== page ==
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A 100 year struggle from pseudoscience to legitimacy
By: Mahlon Wagner, Ph. D.

It is estimated that 75% of all Americans will suffer from lower back pain (LBP) at some time.  Treatment of this common ailment has been estimated to cost $24 billion every year.  (Compare this to the annual cost for treating lung cancer of $4 billion.)  Clearly, if inexpensive spinal manipulation (without drugs or surgery) could alleviate some of this suffering it would be most beneficial to the public and health care organizations. 

In the United States there are more than 50,000 chiropractors, making them the third largest group of health practitioners after physicians and dentists.  The chiropractic of today was popularized in the United States in 1896 by Daniel David Palmer living in Iowa.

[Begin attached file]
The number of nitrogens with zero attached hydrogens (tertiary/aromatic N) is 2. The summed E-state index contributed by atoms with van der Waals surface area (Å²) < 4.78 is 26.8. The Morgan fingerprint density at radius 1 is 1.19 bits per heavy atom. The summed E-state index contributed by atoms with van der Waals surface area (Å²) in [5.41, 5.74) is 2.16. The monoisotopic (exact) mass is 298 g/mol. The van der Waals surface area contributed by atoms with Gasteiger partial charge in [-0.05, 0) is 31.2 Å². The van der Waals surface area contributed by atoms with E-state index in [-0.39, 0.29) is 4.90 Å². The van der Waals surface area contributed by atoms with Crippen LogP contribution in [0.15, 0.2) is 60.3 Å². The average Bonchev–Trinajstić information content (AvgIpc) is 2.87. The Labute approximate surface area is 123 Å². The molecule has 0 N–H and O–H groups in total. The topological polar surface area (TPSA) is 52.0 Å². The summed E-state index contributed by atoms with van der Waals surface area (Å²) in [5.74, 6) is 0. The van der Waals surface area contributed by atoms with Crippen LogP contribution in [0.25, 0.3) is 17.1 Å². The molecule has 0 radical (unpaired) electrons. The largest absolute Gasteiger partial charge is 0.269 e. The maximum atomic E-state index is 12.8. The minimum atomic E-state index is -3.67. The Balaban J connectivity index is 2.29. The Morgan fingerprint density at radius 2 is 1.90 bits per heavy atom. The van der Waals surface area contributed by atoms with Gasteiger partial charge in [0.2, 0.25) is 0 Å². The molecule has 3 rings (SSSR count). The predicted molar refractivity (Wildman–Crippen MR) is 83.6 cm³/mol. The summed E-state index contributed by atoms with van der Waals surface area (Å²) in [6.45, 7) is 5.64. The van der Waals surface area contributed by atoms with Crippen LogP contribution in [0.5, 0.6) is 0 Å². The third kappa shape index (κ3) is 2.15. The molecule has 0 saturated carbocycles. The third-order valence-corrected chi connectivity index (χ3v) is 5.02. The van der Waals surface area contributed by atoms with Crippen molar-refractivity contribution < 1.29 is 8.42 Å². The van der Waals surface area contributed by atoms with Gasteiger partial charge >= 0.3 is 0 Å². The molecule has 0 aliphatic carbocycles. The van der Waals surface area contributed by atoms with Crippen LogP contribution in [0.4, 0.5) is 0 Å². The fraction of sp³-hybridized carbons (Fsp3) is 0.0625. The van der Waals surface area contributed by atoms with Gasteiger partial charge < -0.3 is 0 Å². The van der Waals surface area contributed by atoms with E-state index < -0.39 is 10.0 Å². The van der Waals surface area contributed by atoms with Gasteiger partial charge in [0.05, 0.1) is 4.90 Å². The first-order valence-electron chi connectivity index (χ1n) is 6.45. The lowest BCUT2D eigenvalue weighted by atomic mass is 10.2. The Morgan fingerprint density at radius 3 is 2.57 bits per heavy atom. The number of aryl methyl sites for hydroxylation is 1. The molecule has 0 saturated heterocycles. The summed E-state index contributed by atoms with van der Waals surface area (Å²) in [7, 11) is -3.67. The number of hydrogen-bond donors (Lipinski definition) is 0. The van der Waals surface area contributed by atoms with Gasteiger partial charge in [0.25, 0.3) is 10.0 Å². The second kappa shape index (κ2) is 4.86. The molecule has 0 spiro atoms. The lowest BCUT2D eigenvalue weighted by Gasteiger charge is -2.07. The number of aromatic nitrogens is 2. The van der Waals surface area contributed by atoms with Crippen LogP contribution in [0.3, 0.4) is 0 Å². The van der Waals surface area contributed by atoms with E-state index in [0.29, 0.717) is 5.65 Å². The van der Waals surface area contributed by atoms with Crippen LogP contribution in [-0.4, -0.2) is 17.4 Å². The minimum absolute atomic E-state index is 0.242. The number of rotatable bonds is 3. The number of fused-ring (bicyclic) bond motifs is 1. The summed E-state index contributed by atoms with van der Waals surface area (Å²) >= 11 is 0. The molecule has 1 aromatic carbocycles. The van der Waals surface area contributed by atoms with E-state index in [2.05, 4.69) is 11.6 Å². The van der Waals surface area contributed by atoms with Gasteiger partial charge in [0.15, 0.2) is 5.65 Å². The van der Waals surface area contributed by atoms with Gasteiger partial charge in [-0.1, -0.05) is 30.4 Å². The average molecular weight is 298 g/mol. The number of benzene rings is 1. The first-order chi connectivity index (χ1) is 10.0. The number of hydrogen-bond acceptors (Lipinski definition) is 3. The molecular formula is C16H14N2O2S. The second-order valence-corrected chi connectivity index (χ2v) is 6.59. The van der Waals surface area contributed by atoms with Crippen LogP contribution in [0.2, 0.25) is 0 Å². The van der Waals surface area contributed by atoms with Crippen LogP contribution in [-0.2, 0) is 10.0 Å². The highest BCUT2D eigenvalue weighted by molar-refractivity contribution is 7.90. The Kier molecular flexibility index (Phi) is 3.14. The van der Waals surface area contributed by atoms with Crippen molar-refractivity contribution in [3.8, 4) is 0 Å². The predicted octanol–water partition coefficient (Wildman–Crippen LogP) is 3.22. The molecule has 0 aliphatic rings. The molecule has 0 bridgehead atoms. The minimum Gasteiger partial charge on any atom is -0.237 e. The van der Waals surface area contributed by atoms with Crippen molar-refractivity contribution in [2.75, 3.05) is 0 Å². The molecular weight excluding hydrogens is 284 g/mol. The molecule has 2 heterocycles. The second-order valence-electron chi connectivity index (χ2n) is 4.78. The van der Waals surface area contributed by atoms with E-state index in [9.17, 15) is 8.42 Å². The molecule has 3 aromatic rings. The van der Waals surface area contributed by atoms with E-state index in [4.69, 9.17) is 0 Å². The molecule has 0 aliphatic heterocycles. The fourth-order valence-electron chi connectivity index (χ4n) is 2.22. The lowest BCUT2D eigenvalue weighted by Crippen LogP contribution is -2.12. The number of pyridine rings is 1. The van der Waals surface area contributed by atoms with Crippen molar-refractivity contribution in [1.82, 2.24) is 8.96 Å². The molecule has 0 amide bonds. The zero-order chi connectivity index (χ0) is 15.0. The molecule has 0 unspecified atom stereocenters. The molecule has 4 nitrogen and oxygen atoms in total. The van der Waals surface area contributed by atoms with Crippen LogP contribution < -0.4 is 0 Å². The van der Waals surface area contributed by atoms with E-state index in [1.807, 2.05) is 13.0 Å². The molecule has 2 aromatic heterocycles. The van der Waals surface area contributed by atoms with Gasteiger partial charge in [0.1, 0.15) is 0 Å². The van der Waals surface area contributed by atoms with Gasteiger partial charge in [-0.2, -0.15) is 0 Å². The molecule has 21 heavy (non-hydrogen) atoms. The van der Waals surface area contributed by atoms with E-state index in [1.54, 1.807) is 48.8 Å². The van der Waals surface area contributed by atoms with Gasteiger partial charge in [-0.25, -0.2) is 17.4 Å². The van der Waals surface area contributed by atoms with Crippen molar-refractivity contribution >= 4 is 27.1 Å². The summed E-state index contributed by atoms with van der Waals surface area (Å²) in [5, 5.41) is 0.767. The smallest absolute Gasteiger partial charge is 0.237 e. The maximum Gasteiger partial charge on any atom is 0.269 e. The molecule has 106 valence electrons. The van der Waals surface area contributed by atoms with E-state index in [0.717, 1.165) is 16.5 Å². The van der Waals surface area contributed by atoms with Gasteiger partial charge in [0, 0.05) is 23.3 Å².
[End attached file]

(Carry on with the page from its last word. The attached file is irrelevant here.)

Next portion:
Anti-Medical Ideologies

Many chiropractors today continue to follow some of the more controversial ideas of D. D. Palmer and his heirs such as opposition to the use of drugs, to vaccinations and immunizations1, 2 without which the current state of health in our society could not have been achieved.  

A recent survey of attitudes by chiropractors 2 shows that 80% do not want children to be required to prove that they have been immunized before entering public schools, between 41% and 68% are ignorant of public health victories over many crippling diseases through immunization programs, and most chiropractors simply reject the scientific evidence.